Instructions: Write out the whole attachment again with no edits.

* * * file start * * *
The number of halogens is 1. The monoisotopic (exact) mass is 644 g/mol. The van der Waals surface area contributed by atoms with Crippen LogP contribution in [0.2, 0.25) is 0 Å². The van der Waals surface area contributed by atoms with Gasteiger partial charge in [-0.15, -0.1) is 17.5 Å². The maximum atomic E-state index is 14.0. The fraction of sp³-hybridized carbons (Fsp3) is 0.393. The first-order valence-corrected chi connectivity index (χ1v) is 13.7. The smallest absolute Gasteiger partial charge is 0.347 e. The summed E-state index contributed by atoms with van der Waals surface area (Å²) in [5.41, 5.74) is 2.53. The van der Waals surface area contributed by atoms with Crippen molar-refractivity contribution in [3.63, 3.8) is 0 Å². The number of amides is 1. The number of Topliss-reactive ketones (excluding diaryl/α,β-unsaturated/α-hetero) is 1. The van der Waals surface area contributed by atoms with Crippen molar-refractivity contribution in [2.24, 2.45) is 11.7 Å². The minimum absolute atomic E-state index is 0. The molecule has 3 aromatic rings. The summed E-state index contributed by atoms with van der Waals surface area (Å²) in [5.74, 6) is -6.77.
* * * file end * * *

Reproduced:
The number of halogens is 1. The monoisotopic (exact) mass is 644 g/mol. The van der Waals surface area contributed by atoms with Crippen LogP contribution in [0.2, 0.25) is 0 Å². The van der Waals surface area contributed by atoms with Gasteiger partial charge in [-0.15, -0.1) is 17.5 Å². The maximum atomic E-state index is 14.0. The fraction of sp³-hybridized carbons (Fsp3) is 0.393. The first-order valence-corrected chi connectivity index (χ1v) is 13.7. The smallest absolute Gasteiger partial charge is 0.347 e. The summed E-state index contributed by atoms with van der Waals surface area (Å²) in [5.41, 5.74) is 2.53. The van der Waals surface area contributed by atoms with Crippen molar-refractivity contribution in [3.63, 3.8) is 0 Å². The number of amides is 1. The number of Topliss-reactive ketones (excluding diaryl/α,β-unsaturated/α-hetero) is 1. The van der Waals surface area contributed by atoms with Crippen molar-refractivity contribution in [2.24, 2.45) is 11.7 Å². The minimum absolute atomic E-state index is 0. The molecule has 3 aromatic rings. The summed E-state index contributed by atoms with van der Waals surface area (Å²) in [5.74, 6) is -6.77.